NEW YORK ABC is set to announce shortly that its late-night Jimmy Kimmel Live broadcast will integrate live commercials into each episode of the program subject to interest on the part of advertisers. The first live commercials are expected to begin in May.
The technique is a throwback to the early days of TV, when programs were produced live and advertisers often sponsored shows in their entirety. The practice went out of vogue in the 1970s, when most programs were taped and had multiple advertisers.
But now live spots are seen as a way to standout, just as the official yardstick for measuring ads on network TV has shifted to commercial ratings. Advertisers also believe live ads may be one way to beat the DVR by integrating the product into the content of the show. Last May Garmin, maker of car navigational systems, aired the first live commercial on the Tonight Show With Jay Leno in 14 years.
"Probably most people had no idea they were being pitched a commercial," said Steve Lovell, media sponsorship marketing manager at Garmin and the architect of the spot. "It looked like a skit." He said that post-telecast research showed that effectiveness and awareness levels for the live spot were significantly higher than for many of the company's traditional 30-second spots. Garmin is planning another live spot on the Tonight Show in the second quarter of this year.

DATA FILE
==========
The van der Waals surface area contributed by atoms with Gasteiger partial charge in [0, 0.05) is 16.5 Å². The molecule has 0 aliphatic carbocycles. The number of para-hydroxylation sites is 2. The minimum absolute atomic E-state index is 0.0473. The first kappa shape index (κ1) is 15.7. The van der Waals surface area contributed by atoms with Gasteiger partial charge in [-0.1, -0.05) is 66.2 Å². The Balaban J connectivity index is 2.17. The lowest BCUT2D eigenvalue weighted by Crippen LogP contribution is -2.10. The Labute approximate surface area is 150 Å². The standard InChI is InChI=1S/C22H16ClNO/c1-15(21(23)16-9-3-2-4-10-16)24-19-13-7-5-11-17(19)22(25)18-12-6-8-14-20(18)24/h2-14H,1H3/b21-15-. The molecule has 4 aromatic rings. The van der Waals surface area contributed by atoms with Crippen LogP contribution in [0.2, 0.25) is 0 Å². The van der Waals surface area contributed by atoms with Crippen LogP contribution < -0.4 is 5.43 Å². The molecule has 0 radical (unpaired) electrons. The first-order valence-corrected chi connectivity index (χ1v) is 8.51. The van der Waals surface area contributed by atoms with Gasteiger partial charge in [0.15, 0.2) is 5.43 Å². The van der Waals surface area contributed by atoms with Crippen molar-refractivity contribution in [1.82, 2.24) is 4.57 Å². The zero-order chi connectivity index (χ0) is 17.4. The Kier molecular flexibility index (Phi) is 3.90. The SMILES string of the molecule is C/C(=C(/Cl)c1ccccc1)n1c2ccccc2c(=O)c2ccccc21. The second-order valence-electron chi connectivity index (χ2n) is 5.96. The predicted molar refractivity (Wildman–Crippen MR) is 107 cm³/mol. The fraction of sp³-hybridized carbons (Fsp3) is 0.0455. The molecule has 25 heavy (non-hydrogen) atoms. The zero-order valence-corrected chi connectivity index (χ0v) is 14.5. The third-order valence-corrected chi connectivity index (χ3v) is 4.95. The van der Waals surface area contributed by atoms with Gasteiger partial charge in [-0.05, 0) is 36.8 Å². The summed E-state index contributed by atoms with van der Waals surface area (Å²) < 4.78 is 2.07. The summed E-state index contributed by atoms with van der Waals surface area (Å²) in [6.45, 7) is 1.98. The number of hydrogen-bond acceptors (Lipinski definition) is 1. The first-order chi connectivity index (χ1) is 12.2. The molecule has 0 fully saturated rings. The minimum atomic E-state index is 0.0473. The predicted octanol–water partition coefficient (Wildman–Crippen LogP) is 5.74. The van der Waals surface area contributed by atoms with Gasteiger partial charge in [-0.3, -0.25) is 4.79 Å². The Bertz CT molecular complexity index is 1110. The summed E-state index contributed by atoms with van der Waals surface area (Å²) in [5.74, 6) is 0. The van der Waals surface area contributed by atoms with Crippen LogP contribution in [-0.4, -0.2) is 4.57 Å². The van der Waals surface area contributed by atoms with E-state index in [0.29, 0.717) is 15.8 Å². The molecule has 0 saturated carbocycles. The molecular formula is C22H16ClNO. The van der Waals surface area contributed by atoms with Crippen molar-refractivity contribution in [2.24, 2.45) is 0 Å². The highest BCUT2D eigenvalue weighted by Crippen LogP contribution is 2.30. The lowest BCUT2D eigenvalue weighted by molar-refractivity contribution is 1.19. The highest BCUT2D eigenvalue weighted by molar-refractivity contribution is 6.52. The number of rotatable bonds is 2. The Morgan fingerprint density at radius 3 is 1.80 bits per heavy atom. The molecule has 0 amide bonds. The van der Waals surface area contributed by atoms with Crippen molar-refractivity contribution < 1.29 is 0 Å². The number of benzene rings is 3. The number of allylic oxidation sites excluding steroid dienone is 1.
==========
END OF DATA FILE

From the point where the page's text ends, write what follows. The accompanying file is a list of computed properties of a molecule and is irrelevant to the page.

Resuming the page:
Leno's predecessor, Johnny Carson, was one of the last late-night talk show hosts to do live ads on a regular basis before they went out of style. Alpo was one of the show's regular buyers of such ads, which still have a presence on radio. Years ago, Snapple ice tea credited Howard Stern's live riffs on its product on morning drive radio helping launch the brand. Today, morning radio host Don Imus continues to do live ads.
Doug Hochstadt, vp, late-night sales, ABC, confirmed that the Kimmel show would begin to accept the live ads shortly. Hochstadt and his team are reaching out to advertisers, and the network hopes to start running live commercials in mid-May.
"We're thrilled to be offering it," said Hochstadt. "It just gives us one more way that our customers can touch the product."
Ad buyers are intrigued by the Kimmel plan. "I think it's a great idea," said David Barrington, evp, managing director of video investments, at Havas' MPG. " The brand has to fit first and foremost and I'm sure it's not for everyone. But at the end of the day to have someone who is a great talent like that make the ad a part of the content will help get our messaging across and also help break through the clutter."
(Christine Champagne contributed to this report.)